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Kerry pushes truce as Gaza conflict hits Israel air traffic

Washington's top diplomat flew into Tel Aviv Wednesday, defying a US flight ban, to try to broker an end to violence in Gaza, which has killed hundreds and hobbled Israel's main airport.

JERUSALEM: US Secretary of State John Kerry took his truce mission to Israel Wednesday as the conflict in Gaza entered its 16th day and world airlines suspended flights over rocket fears. As air traffic thinned over Tel Aviv airport, Kerry flew in from Cairo for whirlwind talks in Jerusalem and Ramallah, despite a US aviation warning on flights into Israel after a rocket struck near the runway a day earlier.

And there was no let-up in the violence, with neither Israel nor Hamas showing willingness to end hostilities, despite days of diplomatic efforts to coax them into a truce. Gaza's emergency services said that at least 21 people were killed Wednesday, hiking the Palestinian death toll to 652, while the army announced another two soldiers had been killed in fighting a day earlier, raising the number of Israeli dead to 31, including 29 soldiers.

And a foreign worker in southern Israel died on Wednesday after being hit by mortar fire from the Gaza Strip, police said. On the ground, Saint Prophyrios Greek Orthodox church in Gaza City was packed to overflowing as hundreds of people, mostly women and children, sought shelter after escaping the inferno of neighbouring areas like Shejaiya. "Many of them, their houses are destroyed. Many people have been injured or killed. So we try to help these people," said Archbishop Alexios, one of Gaza's 1,500 Christians.

SOME PROGRESS, MORE NEEDED

At the start of a flying visit to Israel, Kerry said that regional diplomacy efforts had made some progress but said more time was needed. "We have certainly made some steps forward, but there is still work to be done," Kerry said in Jerusalem at the start of a meeting with UN Secretary-General Ban Ki-moon whom he also met in Cairo on Monday.

The UN chief warned there was no time to lose. "We are now joining our forces in strength to make a ceasefire as soon as possible," he said. 

Kerry then went to the West Bank city of Ramallah for talks with Palestinian president Mahmud Abbas, and was later return to Tel Aviv for talks with Israeli Prime Minister Benjamin Netanyahu. He was expected to return to Cairo in the evening.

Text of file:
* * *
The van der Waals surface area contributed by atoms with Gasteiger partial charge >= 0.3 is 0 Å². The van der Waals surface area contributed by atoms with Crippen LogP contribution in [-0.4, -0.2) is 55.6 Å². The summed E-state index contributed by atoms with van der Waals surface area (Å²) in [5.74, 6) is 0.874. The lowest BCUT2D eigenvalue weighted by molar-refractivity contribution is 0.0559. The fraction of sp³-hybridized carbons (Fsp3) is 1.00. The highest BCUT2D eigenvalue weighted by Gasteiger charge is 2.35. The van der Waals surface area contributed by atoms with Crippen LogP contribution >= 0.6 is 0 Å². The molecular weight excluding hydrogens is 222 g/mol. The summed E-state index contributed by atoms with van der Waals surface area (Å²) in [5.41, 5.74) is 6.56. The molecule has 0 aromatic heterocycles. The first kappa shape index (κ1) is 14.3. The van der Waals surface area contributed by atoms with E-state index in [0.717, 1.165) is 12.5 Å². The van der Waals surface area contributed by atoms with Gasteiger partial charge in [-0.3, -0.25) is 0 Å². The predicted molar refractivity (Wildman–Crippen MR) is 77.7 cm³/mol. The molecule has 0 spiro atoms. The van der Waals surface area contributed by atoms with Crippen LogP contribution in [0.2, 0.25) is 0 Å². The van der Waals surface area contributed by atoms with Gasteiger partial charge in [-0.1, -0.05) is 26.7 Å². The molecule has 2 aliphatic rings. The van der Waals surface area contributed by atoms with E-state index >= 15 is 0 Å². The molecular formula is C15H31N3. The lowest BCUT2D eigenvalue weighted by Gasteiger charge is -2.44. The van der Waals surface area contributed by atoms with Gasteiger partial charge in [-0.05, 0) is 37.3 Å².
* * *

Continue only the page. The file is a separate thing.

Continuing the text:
In Geneva, UN rights chief Navi Pillay condemned both Israel and Hamas at an emergency session of the UN Human Rights Council, saying Israeli attacks which had killed civilians, among them children, could amount to war crimes. "There seems to be a strong possibility that international law has been violated, in a manner that could amount to war crimes," Pillay told an emergency session of the UN Human Rights Council referring to attacks that have killed civilians, among them children. But she also denounced Hamas for its "indiscriminate attacks" on Israeli civilians.

Kerry's arrival in Tel Aviv came a day after a Gaza rocket struck close to the airport, prompting the US Federal Aviation Authority to ban commercial flights to and from Israel for at least 24 hours.

AVOID TEL AVIV

And its European counterpart advised all carriers to avoid Tel Aviv "until further notice" in a warning just days after a Malaysian flight was allegedly shot down over strife-torn eastern Ukraine. On Wednesday, Royal Jordanian and Turkish Airlines also said they would suspend flights to Tel Aviv for security reasons.

Netanyahu appealed to Kerry to lift the ban, the first since the 1990-1991 Gulf war, with the US diplomat assuring him it would be reviewed within a day. Kerry began his regional mission in Cairo, discussing ceasefire proposals with Egypt's President Abdel Fattah al-Sisi, saying he backed an Egyptian truce initiative as a "framework" to end the fighting.

UN chief Ban was also in Jerusalem for ceasefire talks after several days in Cairo and elsewhere in a bid to drive forward regional efforts to halt the bloodshed. On the eve of Kerry's visit, Palestinian president Mahmud Abbas, who has been holding truce talks in Doha with Hamas's exiled leader Khaled Meshaal, pledged Israel would be held accountable for the bloodshed in Gaza, with the Palestinian leadership calling for "widespread popular protest" in solidarity with Gaza.

Later in the evening, Israeli troops in the West Bank forces shot dead a Palestinian in clashes near the southern city of Bethlehem, sources on both sides said. There has been a growing wave of protest across the West Bank and in Arab towns in Israel, with police saying they had arrested 800 Arab Israelis and another 295 from east Jerusalem in the past three weeks in protests which began before the July 8 start of Israel's Gaza campaign.

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